Marv Neal’s Journey to Being the Go-To Man

Marv Neal is Detroit’s style gem — a creative director, fashion and style curator and creator — hailing from Detroit’s North End in the 1980s. At a young age, Neal was dubbed ‘the fashion guy’ and grew to be a midwest styling legend.

Photos by Bosewell Hardwick

These days you’ll find him rocking a monochrome jogging suit, distressed jeans, or a funky, cool button-up. Growing up in a house filled with four generations of women, they nurtured his artistic interests by giving him colored pencils and paints, letting his imagination run wild. Every Sunday, his fashion-forward aunt would take him to her favorite stores, and he would sit and flip through the magazines taking in the artistry of fashion. 

Detroit’s inner-city schools like Northern High School aren’t always afforded the funding they deserve, especially when it comes to the arts. Thankfully Neal’s teacher saw his potential, and he was awarded an art scholarship to attend the College of Creative Studies, a special high school program. 

Neal shifted his focus from art to fashion when it came time to pick a major at Wayne State University.

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“I wanted to do what I saw in the magazines I read but I didn’t wanna sit in front of a sewing machine.” He didn’t know what that meant for a career, but fashion merchandising seemed like the closest he could get.

Who doesn’t love to flip through a magazine and see the latest and trendiest fashions in magazines like Elle, Vogue, and GQ? As beautiful as those magazines are, they didn’t and still sometimes don’t depict Detroiters’ edgy and unique style. 

During the 90s, urban magazines like The Source, Vibe, Honey, Essence, and Ebony were at an all-time high and Neal began to take note of inspirations, like Misa Hylton-Brim, and June Ambrose. He says, “I wanted to do what they were doing because I wasn’t going to class, I was just living, partying and working, I was doing the Detroit thing.”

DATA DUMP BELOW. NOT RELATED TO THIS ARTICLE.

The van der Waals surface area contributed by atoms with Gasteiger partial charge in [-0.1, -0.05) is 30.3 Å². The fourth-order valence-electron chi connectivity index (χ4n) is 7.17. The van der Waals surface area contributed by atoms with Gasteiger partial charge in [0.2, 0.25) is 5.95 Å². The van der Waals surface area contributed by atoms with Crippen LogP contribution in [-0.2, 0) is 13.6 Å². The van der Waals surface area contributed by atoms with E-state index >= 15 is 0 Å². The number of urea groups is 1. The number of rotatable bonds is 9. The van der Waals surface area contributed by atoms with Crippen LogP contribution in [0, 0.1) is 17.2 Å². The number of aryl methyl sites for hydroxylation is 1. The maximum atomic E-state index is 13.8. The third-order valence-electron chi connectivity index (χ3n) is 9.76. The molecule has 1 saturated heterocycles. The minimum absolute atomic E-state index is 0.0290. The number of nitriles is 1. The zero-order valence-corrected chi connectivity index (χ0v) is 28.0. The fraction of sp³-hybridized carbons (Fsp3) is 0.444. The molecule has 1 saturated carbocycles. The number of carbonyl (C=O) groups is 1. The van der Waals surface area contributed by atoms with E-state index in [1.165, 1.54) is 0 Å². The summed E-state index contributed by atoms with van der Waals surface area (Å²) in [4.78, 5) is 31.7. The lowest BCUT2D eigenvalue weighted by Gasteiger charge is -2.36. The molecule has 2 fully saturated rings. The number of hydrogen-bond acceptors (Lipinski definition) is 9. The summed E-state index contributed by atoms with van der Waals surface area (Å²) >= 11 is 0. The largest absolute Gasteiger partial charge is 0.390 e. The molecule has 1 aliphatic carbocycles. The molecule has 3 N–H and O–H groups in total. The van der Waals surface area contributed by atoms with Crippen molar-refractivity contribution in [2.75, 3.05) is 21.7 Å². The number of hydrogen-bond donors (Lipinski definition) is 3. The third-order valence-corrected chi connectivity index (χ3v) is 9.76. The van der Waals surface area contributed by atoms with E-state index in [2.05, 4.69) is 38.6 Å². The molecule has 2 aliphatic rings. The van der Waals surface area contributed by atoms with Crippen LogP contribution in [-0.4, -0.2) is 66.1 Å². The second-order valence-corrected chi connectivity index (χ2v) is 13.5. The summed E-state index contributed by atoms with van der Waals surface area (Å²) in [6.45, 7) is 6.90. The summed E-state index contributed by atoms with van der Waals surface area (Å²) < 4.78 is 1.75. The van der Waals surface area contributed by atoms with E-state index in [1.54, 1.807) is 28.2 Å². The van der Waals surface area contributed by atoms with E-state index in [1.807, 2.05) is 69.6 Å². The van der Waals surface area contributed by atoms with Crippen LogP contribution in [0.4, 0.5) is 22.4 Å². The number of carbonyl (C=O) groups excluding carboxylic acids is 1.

He did what most young college students who barely go to class do. He got a job at the mall. Working there showed him that he had a good eye for editing clothes and he learned how to appeal to everyone. Neal was that sales associate who you asked for when you came inside the store because you knew he would get you exactly what you needed before you knew you had the need. When asked what some of his first memories of styling are, he recalls redirecting his customers to different stores around that mall to complete their look. His family was now fully aware of his fashion capabilities. Whenever they had an event, birthday, or party to attend, he was the one they called. Sometimes in life, a path calls to you, and styling calls Neal day after day.

Neal takes pride in how he makes his clients feel. He is a true team player, working to bring their vision to life with fashion and accessories. If you have a dream, he is going to assist in whatever way he can. At one point, he thought about a career shift to music, in artists and repertoire (A&R), and began curating the style of his cousin’s rap group. He started distressing, repurposing, and designing jeans for them and others that liked the designs. He named the
brand Jeanous Denim.

He says, “I have a thing with mixing damaged and polished, an ode to what I like. It was a way for me to be creative even when I wasn’t styling; it was a way to do fashion without doing fashion.”